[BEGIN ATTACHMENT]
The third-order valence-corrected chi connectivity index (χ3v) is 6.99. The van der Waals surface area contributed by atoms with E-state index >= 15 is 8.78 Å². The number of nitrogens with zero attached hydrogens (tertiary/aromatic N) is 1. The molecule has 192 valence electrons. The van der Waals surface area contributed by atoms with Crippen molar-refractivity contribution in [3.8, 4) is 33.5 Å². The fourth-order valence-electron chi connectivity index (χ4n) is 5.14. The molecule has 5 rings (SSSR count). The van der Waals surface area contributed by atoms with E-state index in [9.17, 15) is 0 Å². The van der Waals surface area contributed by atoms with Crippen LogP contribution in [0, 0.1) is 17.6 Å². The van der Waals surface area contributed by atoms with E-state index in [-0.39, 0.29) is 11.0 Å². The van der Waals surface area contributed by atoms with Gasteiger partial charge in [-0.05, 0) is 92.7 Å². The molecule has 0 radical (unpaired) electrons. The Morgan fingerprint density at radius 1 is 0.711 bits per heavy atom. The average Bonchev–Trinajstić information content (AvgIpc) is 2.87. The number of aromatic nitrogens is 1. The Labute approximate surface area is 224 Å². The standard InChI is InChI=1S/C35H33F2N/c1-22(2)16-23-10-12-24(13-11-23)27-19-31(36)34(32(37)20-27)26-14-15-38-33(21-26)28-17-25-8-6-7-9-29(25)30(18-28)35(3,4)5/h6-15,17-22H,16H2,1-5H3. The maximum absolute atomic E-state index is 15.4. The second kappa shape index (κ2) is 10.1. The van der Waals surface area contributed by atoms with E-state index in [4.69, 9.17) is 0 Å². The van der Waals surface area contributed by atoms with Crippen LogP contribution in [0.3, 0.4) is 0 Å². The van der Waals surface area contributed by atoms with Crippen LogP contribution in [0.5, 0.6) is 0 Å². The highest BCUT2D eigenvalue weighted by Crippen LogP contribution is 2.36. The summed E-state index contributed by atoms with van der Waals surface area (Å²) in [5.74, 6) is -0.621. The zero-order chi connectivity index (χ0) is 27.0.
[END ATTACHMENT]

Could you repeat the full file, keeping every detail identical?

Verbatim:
The third-order valence-corrected chi connectivity index (χ3v) is 6.99. The van der Waals surface area contributed by atoms with E-state index >= 15 is 8.78 Å². The number of nitrogens with zero attached hydrogens (tertiary/aromatic N) is 1. The molecule has 192 valence electrons. The van der Waals surface area contributed by atoms with Crippen molar-refractivity contribution in [3.8, 4) is 33.5 Å². The fourth-order valence-electron chi connectivity index (χ4n) is 5.14. The molecule has 5 rings (SSSR count). The van der Waals surface area contributed by atoms with E-state index in [9.17, 15) is 0 Å². The van der Waals surface area contributed by atoms with Crippen LogP contribution in [0, 0.1) is 17.6 Å². The van der Waals surface area contributed by atoms with E-state index in [-0.39, 0.29) is 11.0 Å². The van der Waals surface area contributed by atoms with Gasteiger partial charge in [-0.05, 0) is 92.7 Å². The molecule has 0 radical (unpaired) electrons. The Morgan fingerprint density at radius 1 is 0.711 bits per heavy atom. The average Bonchev–Trinajstić information content (AvgIpc) is 2.87. The number of aromatic nitrogens is 1. The Labute approximate surface area is 224 Å². The standard InChI is InChI=1S/C35H33F2N/c1-22(2)16-23-10-12-24(13-11-23)27-19-31(36)34(32(37)20-27)26-14-15-38-33(21-26)28-17-25-8-6-7-9-29(25)30(18-28)35(3,4)5/h6-15,17-22H,16H2,1-5H3. The maximum absolute atomic E-state index is 15.4. The second kappa shape index (κ2) is 10.1. The van der Waals surface area contributed by atoms with E-state index in [4.69, 9.17) is 0 Å². The van der Waals surface area contributed by atoms with Crippen LogP contribution in [0.3, 0.4) is 0 Å². The van der Waals surface area contributed by atoms with Crippen LogP contribution in [0.5, 0.6) is 0 Å². The highest BCUT2D eigenvalue weighted by Crippen LogP contribution is 2.36. The summed E-state index contributed by atoms with van der Waals surface area (Å²) in [5.74, 6) is -0.621. The zero-order chi connectivity index (χ0) is 27.0.